Do airlines care how you’re dressed?

The lists are almost comical. All over the travel web, you’ll find articles about how to scam score an upgrade from an airline, and invariably, one of the items involves attire. If you dress well, the thinking goes, you’ll be treated better, ostensibly because airline employees judge books by their covers. But, does it really work?

There are a lot of variables that are much more important than attire, such as whether you have elite status. So, it’s a bit much, it feels, to over-value clothing. Further, procedural constraints deemphasize the role of how you’re dressed in your general treatment by airline employees.

I’ve been fed the “well-dressed” story since I started flying frequently on business more than a decade ago. I never really bought it, though, as treatment was almost always obscured either by my temper or my status.

But, that’s all different now.

I no longer have the coveted “platinum” tag, and I’m starting to fly fairly frequently again. In the past month, I’ve been on four international flights, and I’ve learned … just what you’d expect. Treatment may be a hair better if you’re sartorially splendid, but all things rarely are equal enough to make a real call on this.

Here’s what I wore (and what I saw):1. Jeans and a respectable button-down shirt: This is what I wear to work every day, and it’s good enough for my employer. So, if it works for the people who pay me, it should be good enough for the airlines I pay, right?

Ummmmm … yes, actually.

I was treated about as well as can be by an airline (without elite status or a first-class ticket). I get neither more nor less than I had coming to me. Truth be told, the flight attendants were friendly and accommodating. Though I wasn’t dressed like an executive, I held myself like one, and that seemed to get the job done.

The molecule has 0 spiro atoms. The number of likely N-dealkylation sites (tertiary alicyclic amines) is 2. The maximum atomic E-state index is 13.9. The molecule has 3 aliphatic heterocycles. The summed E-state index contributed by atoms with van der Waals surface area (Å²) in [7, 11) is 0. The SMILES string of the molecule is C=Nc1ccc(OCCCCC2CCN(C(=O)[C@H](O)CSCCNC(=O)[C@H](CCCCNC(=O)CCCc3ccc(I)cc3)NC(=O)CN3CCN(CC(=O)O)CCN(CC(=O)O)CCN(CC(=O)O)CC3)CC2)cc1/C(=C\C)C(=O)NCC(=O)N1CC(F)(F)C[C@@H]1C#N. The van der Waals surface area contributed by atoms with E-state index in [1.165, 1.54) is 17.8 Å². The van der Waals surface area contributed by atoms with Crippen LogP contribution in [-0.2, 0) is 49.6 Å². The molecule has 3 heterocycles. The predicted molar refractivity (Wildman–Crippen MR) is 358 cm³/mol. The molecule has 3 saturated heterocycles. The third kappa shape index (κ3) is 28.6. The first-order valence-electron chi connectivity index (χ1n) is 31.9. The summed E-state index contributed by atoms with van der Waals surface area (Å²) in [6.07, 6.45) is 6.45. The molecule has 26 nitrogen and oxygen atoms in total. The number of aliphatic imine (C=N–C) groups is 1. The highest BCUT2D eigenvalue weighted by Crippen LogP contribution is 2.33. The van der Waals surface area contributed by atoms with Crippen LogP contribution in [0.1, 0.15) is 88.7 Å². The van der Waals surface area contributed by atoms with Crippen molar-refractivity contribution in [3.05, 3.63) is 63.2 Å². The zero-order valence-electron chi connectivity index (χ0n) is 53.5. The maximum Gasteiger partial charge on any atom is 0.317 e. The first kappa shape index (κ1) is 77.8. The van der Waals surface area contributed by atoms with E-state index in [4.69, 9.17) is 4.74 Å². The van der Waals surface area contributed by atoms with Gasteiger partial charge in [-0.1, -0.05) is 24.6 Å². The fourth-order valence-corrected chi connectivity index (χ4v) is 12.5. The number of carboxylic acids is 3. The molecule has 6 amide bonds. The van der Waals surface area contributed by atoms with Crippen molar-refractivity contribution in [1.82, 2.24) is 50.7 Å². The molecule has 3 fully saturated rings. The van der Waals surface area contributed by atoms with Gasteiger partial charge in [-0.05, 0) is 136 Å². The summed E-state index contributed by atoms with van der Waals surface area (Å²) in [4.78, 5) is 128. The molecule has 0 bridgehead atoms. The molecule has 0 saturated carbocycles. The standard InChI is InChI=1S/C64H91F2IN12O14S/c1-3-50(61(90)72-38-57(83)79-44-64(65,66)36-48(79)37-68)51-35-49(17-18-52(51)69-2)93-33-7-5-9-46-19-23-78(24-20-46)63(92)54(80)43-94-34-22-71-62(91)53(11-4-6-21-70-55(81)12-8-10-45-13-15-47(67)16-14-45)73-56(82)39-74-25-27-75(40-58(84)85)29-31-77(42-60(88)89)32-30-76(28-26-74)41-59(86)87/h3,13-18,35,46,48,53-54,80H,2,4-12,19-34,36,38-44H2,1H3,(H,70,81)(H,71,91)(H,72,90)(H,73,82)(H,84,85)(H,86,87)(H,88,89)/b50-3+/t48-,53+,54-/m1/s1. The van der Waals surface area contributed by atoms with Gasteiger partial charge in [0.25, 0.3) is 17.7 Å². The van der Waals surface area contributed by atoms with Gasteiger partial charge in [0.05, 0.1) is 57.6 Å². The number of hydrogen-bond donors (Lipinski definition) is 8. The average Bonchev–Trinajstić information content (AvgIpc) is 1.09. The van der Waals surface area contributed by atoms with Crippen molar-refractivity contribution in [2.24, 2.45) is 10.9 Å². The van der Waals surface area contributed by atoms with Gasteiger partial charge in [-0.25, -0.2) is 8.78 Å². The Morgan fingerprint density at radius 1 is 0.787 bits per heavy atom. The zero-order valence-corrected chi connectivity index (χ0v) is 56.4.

2. Jeans and a Gadling shirt: Nobody gave a damn that I write for one of the largest travel blogs on the web (which was perfectly fine with me, frankly). So, for all of you who think we get special treatment when we’re recognized … we’re not recognized (at least I’m not). And, the fact that I was dressed down made no noticeable difference.

3. The full uniform: As I write this, I’m wearing a suit, tie and horribly uncomfortable shiny shoes. I arrived at the airport from the Toronto Stock Exchange, where I rang the opening bell with IR magazine. I was all business – and looked it and felt it. According to the conventional wisdom, the airline should have upgraded me to first class and kicked everyone else out, right?

So, what happened?

Nothing. Nothing at all.

I was treated as I was when clad in my Gadling shirt and my button-down and jeans. The fact that the jacket matched the pants added nothing to the equation.

[photo courtesy of Inside Investor Relations]

Hilton gives free internet access by status

The elites get free internet access at Hiltons, and the rest can eat cake … which is how it should be. The hotel company has decided to reward its best customers with this perk, which translates to between $10 and $15 a night in value. To qualify, you need to be gold-level or above. Internet access is one of the more unpopular extra charges, especially for business travelers who have no choice but to incur it. For Hilton, tying the waived fee to status provides an easy way to experiment with easing up on the fee while keeping it contained.

Jeff Diskin, a Hilton senior executive for customer marketing, “Business travelers rank quality, high-speed internet access as one of the most important guest room attributes.” He adds, “By giving complimentary internet access to our Hilton HHonors Gold and Diamond members globally, we will meet our guests’ evolving demands.”

United creates Optathlon games for day-of-departure prizes

It’s a long shot, but if all of your attempts to find a better seat, upgrade and improve your upcoming trip on United Airlines have failed then there’s one last thing you can do. Last week, United launched a series of video games on their website with prizes aimed at traveling customers.